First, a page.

also referred to as lateral epicondylitis is a condition where the outer part of the elbow becomes tender and sore.
The inflammation can be chronic or acute and will involve the tendons connecting the outside part of the elbow which is referred to as the lateral epicondyle and the forearm muscles.
In this condition, the damage of the tendons and forearm muscles will be as a result of overuse that involves repetitive strenuous movements. This overuse leads to pain, tenderness and inflammation on the outer part of the elbow.
The first description of this condition is credited to Runge in 1873 with the term ‘tennis elbow’ first appearing in 1883 paper by Major which was dubbed Lawn-tennis elbow.
Tennis involves repetitive movements of the arm which utilize the forearm extensor muscles and this is what can lead to the chronic or acute tendonitis affecting the tendinous insertion of the muscles around the elbow’s epicondyle.
This condition has been found to be common in athletes, carpenters and other laborers who swing tools such as a harmer using their forearm.
The symptoms that most patients will experience include the following:
> Point tenderness experienced on the prominent part of the bone on the outer part of the elbow (The lateral epicondyle)
> Pain will be felt in the lateral epicondyle
> Pain will be experienced when making gripping wrist movements especially when lifting or when making extension movements.
> Pain is also associated with the use of wrist extension movements such as pouring liquid from a container, sweeping, or lifting with palm down.
> Most patients have reported morning stiffness.
Other symptoms may include pain during the extension of the wrist, forearm weakness, pain radiating from the outer part of the elbow all the way to the forearm and the wrist, pain experienced during a handshake and doorknob turning, inability to hold items that are relatively heavy using the hand.
This pain is similar to the pain experienced by golfer’s elbow patients only that the latter is experienced in the medial side.
The most common opinion is that tennis elbow is a condition caused by the overuse of tendons around the elbows accompanied by failed normal healing of these tendons.
Extensor Capri radials brevis muscles have also been found to play a major role in the development of this condition. There were initial experiments that suggested that the condition was as a result of overextension.
Overextension is still a cause but other causes have been identified
Studies have indicated that trauma is also a cause especially a blow to the epicondyle, forceful extension, and a sudden forceful pull. Playing tennis incorrectly will also cause tennis elbow because there is shock caused by the wrong hitting of the tennis ball.
There is a proposed explanation by Cyriax of the occurrence of the tennis elbow. This hypothesis explains that there are macro and microscopic tears that occur between the lateral humeral epicondyle periosteum and the common extensor tendon.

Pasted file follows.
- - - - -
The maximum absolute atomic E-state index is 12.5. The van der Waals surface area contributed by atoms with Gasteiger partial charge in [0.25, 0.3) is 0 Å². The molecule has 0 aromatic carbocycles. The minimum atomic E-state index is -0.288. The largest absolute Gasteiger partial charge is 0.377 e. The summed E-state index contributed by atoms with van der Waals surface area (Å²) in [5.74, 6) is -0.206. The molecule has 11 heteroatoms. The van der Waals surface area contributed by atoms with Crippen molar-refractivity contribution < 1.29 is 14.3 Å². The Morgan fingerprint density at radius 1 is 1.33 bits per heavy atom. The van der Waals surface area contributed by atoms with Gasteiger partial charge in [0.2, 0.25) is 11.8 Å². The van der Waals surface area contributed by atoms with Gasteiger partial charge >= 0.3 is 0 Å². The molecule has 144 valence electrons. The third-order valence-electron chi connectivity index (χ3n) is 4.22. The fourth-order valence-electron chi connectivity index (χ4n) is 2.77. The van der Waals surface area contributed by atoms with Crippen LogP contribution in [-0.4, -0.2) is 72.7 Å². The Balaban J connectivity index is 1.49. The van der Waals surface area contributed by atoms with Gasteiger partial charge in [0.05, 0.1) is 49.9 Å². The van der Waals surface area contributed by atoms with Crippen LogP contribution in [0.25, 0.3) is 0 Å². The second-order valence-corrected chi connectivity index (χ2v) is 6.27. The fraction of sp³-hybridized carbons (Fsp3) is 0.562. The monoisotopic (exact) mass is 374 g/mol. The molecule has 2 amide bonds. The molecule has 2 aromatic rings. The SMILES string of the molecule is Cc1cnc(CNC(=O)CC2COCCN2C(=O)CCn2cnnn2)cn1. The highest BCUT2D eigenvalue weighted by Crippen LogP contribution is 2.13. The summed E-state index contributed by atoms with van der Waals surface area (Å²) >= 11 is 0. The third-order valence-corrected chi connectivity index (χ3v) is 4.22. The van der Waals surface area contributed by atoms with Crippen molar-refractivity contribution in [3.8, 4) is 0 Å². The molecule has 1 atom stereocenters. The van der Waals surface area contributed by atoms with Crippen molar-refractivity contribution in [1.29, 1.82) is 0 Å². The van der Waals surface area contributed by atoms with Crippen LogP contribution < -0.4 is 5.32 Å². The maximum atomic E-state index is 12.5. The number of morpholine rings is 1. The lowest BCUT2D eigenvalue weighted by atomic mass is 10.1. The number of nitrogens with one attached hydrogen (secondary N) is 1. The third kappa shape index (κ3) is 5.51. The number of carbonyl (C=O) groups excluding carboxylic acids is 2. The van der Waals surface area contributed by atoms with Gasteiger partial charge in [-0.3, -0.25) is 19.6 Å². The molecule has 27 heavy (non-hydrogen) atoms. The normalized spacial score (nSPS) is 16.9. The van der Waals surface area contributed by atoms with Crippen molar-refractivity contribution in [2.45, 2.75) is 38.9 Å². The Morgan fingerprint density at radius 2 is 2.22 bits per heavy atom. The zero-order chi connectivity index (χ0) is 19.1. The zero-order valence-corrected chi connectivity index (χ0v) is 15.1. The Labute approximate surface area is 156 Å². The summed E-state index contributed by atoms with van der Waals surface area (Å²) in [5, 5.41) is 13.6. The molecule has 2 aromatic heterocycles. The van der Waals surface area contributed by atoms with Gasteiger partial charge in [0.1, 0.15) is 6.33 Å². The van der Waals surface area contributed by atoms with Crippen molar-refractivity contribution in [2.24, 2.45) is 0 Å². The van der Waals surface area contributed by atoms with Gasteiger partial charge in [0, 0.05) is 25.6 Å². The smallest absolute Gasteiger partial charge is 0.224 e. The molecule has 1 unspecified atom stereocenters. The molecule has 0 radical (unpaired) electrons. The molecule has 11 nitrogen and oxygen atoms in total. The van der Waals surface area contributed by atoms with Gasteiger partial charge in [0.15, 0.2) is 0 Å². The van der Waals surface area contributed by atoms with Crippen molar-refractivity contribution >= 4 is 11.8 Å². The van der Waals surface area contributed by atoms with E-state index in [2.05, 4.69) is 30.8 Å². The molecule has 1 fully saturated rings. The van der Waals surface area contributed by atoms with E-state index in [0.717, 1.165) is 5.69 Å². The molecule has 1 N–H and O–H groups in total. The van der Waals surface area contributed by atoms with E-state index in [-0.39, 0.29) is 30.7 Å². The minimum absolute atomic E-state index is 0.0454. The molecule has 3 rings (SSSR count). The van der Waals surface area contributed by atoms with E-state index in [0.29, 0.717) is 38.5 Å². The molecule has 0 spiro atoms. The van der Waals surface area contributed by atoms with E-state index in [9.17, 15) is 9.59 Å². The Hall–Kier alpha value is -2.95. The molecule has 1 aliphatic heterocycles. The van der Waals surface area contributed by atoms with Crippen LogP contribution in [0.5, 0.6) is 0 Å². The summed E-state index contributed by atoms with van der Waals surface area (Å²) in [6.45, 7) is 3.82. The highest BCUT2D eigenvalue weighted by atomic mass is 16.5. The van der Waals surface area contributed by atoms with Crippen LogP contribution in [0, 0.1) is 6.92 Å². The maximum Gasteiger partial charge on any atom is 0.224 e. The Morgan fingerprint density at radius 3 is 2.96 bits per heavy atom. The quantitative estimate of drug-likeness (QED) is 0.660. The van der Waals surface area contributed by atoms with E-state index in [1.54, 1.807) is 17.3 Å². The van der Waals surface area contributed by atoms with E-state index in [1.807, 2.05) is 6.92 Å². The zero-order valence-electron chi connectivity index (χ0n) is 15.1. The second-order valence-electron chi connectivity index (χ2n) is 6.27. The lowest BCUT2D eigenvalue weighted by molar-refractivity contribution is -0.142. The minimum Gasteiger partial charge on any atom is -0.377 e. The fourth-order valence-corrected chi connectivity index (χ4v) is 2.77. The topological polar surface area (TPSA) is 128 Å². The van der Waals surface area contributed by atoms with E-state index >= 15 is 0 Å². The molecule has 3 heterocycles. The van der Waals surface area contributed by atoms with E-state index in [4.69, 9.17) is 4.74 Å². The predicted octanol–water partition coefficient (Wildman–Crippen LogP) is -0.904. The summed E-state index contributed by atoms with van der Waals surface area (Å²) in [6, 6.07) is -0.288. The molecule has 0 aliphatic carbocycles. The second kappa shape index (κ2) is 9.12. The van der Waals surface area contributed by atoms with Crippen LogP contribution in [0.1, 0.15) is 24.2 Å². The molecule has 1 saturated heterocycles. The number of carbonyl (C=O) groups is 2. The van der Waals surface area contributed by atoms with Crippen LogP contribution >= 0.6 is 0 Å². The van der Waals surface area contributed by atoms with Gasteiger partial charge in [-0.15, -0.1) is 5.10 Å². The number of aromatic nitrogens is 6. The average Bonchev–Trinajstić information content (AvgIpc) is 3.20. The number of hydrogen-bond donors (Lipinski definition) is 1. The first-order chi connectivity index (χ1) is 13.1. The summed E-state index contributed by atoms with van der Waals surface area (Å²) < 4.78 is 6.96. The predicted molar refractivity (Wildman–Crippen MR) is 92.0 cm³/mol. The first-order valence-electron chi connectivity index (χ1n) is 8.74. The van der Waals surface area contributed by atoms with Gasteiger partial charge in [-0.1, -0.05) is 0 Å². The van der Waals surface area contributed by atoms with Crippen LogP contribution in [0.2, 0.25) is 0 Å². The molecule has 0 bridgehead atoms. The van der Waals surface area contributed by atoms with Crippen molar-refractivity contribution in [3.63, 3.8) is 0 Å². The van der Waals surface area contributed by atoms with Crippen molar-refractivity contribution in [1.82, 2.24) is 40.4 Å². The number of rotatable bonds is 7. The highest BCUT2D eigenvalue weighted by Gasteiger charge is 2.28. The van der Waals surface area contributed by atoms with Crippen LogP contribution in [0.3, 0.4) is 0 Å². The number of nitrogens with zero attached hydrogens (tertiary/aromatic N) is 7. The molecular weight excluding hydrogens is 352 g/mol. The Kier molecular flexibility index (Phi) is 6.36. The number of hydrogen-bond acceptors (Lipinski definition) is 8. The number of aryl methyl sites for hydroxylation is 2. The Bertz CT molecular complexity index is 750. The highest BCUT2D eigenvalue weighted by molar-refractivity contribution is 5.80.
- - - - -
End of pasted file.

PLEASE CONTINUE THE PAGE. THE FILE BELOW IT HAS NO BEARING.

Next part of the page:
In a study involving 39 patients, 28 had tearing of the tendon cuff. Kaplan stated that the radial nerve was a key player in tennis elbow. He identified a constriction of the radial nerved caused by the adhesion to the radiohumeral joint capsule and the short wrist extensor muscle.
Chances of tennis elbow developing are increased by certain disorders such as the bicipital tendinitis, carpal tunnel syndrome or calcification of the rotator cuff.
Experience and ability are other factors in tennis elbow. Most of the players who reported tennis elbow history had played for a number of years. Just like any other sport, poor techniques in playing tennis will increase the risk of tennis elbow development.
This means that players should learn how to properly hold the racket and swing to hit the ball to avoid any injuries.
Professional tennis players on the competitive level will report this condition more than novices and lower class players. However, because of the wrong techniques, a lot of cases are also reported as the level of ability decreases.
There are other ways to prevent this condition such as the reduction of play time if there is some pain experience or an injury to the outer part of the elbow.
The players should stay in good shape. This should include the strengthening of the muscles of the forearm the upper back and the shoulder. The increased strength will aid in stabilizing the elbow joints.
Equipment should be used appropriately and the player should learn how to balance between their muscular strength, body size and ability.
Most physicians will perform tests where they press on the affected elbow and ask the patient to move the wrist, fingers and elbow.
X-rays may be used in ruling out any other conditions that might be causing the pain and are not associated with tennis elbow such as arthritis or bone fractures. The diagnosis also uses signs and symptoms that are characteristic and discrete.
This might include point of tenderness with a fully extended elbow. Pain with passive flexion of the wrist and resistive extension of the wrist might be used in the diagnosis. When there is a middle finger resisted extension, the condition might be affecting the extensor digitorum.
Lateral epicondylitis treatment evidence is still poor. In some cases, patients have reported the mending of the symptoms without treatment in a period of between 6 and 24 months.
Tennis elbow, when left untreated, can cause chronic pain and this will generally lower the quality of life and affect daily life activities. Treating a minor tennis elbow is a simple as relaxing the affected arm.
NSAIDs may be used on a short term basis to relieve the pain. There is poor evidence on the effectiveness of different injections. Surgery becomes an option only when the case is recalcitrant.
Most cases will respond to therapy but there are chances of relapse especially when the individual has to go back to the movements that caused the condition in the fits place.